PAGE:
“Stop it,” Pamela had pleaded, holding her ribs. Pamela had felt guilty, standing beside George’s grave, chortling in such an abandoned way. “Poor old George,” she had said, trying to put herself into a more respectful mood. To make obeisance, she had given his headstone a thorough polish.
Here lies George Arthur Higginbottom
“Passing through nature into the eternal”
Betty had said nothing, pursing her lips sceptically. Afterwards the two of them had gone back to Betty’s for tea.
Pamela came back to the present with a jolt as George’s carriage clock suddenly struck six. She leapt up from the settee as though stung, for, since his demise, she had not wound the thing. It had been one of George’s rituals and, somehow, it had seemed respectful, after his death, to let it rest too. She gingerly picked up the timepiece and held it to her ear. It was definitely ticking. How peculiar. Could it have been Betty, perhaps?
Bewildered, Pamela replaced the clock. It had been presented to George on his retirement from Braithwaite’s Insurance, where he had worked for 43 years. Pamela yawned and considered returning to bed.
She was halfway to the stairs when the phone in the hall rang. She was close enough to silence it almost immediately, lifting the receiver to her ear. Nothing. After a while she could bear the eerie silence no longer.
“Who’s there?” she demanded. “Will you stop ringing me!” With uncharacteristic force, she slammed down the receiver.
This was something else that had begun following George’s death. At first, she’d suspected someone who’d had a grudge against him – and there were certainly quite a number in that category. She and George had experienced nuisance calls in the past.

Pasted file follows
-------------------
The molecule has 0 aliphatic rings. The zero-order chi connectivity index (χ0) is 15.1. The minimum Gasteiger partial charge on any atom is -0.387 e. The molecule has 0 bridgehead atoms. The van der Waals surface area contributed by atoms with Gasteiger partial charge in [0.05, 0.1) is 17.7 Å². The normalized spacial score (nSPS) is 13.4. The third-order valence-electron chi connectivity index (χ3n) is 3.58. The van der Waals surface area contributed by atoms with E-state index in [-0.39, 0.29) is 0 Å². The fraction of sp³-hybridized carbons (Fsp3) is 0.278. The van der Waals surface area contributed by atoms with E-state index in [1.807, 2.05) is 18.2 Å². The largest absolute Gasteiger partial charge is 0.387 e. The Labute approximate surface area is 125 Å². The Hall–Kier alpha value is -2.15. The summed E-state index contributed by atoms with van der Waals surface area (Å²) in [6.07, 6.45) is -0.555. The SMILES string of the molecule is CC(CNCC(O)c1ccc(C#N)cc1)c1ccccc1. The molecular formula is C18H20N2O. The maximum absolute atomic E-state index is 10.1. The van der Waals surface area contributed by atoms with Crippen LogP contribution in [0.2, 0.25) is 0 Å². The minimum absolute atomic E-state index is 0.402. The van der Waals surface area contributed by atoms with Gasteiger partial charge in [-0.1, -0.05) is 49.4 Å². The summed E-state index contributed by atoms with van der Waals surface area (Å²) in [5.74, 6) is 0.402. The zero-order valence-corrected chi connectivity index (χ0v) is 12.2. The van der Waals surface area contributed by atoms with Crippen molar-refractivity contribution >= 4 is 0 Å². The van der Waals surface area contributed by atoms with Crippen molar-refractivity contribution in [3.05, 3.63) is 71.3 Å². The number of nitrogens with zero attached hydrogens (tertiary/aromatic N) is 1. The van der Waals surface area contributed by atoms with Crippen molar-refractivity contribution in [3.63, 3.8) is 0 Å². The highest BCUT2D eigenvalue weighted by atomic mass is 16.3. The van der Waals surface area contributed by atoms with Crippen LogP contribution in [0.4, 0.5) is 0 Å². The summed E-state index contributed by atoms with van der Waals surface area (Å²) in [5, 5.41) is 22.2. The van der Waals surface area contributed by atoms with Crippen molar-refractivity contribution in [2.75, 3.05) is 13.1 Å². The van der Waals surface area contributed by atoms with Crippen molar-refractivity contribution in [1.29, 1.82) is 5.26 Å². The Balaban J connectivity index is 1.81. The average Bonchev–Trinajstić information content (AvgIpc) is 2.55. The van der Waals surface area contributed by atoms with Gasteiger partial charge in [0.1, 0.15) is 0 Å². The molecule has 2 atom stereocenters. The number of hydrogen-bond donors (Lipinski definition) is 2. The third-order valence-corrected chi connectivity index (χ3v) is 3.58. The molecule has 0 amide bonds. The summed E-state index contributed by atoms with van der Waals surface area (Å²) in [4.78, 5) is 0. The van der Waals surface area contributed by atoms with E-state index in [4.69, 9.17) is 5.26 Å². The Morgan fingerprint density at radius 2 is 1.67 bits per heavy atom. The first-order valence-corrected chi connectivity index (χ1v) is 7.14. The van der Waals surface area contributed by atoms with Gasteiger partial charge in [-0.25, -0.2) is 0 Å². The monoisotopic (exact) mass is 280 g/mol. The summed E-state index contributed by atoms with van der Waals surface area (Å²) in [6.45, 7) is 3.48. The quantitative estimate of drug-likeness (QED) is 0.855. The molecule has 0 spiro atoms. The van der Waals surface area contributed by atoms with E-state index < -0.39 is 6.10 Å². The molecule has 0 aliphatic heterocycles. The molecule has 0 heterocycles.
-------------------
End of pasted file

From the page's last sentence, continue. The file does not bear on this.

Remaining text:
But this was different. She’d contacted BT, who had started monitoring her calls, although BT insisted, that there were no traces of calls at the times Pamela specified. Engineers had come and inspected the equipment, even replacing the handset itself, but the calls persisted, and often at very unsocial hours. 6.03am, she wrote on the pad next to the handset.
That put paid to any more thoughts of sleep. She went to the kitchen and made herself another cuppa. It was still too early for breakfast and, anyway, the sandwich had satisfied her appetite. “Oh, George,” she sighed, putting down the spoon on the draining board. Though she thought she had done this carefully, the spoon somehow skittered off the edge of the sink and clattered into the metal recess.
“Clumsy!” Pamela admonished herself.
Back in the lounge, she crept past George’s chair, observing his leather writing case lying neatly zipped on its shelf below the bookcase. His prized possession, a blue Parker 51 fountain pen, lay diagonally across the top. It was positioned not quite as he’d left it, for he’d had that fatal stroke and the pen, together with his writing pad and the board itself, had ended up on the floor alongside him.
As she walked by, Pamela once again tutted at the stubborn ink-stain on the carpet. It seemed to taunt her. She’d repeatedly tried to remove it but, although her efforts always seemed successful at first, the blue-black stain always reappeared. She was becoming resigned to it.
Betty maintained that it was how George would have wanted to go, still engaged in his one-man battle against the barbarians who were destroying the English language. These last words were decidedly George’s, not Betty’s. Pamela again smiled to herself, appreciative of Betty’s skills at mimicry.
It was true, George often acted like an embattled warrior. When the post was due, for example, he would position himself at the bottom of the stairs, ready to pounce. George was always at his most tetchy when going through the mail. From the kitchen, she would hear him tutting or, occasionally, snorting with laughter. Though she tried to avoid being in the vicinity, George liked her to be present when he read his correspondence to be his sounding board. All that was required of her were sympathetic noises – sighing, tutting, gasping – following his cue.
She now found herself ritualistically making these noises and laughed again. Betty was right. She needed to move on. Pamela sipped her tea thoughtfully, watching the light start to bleach the curtains.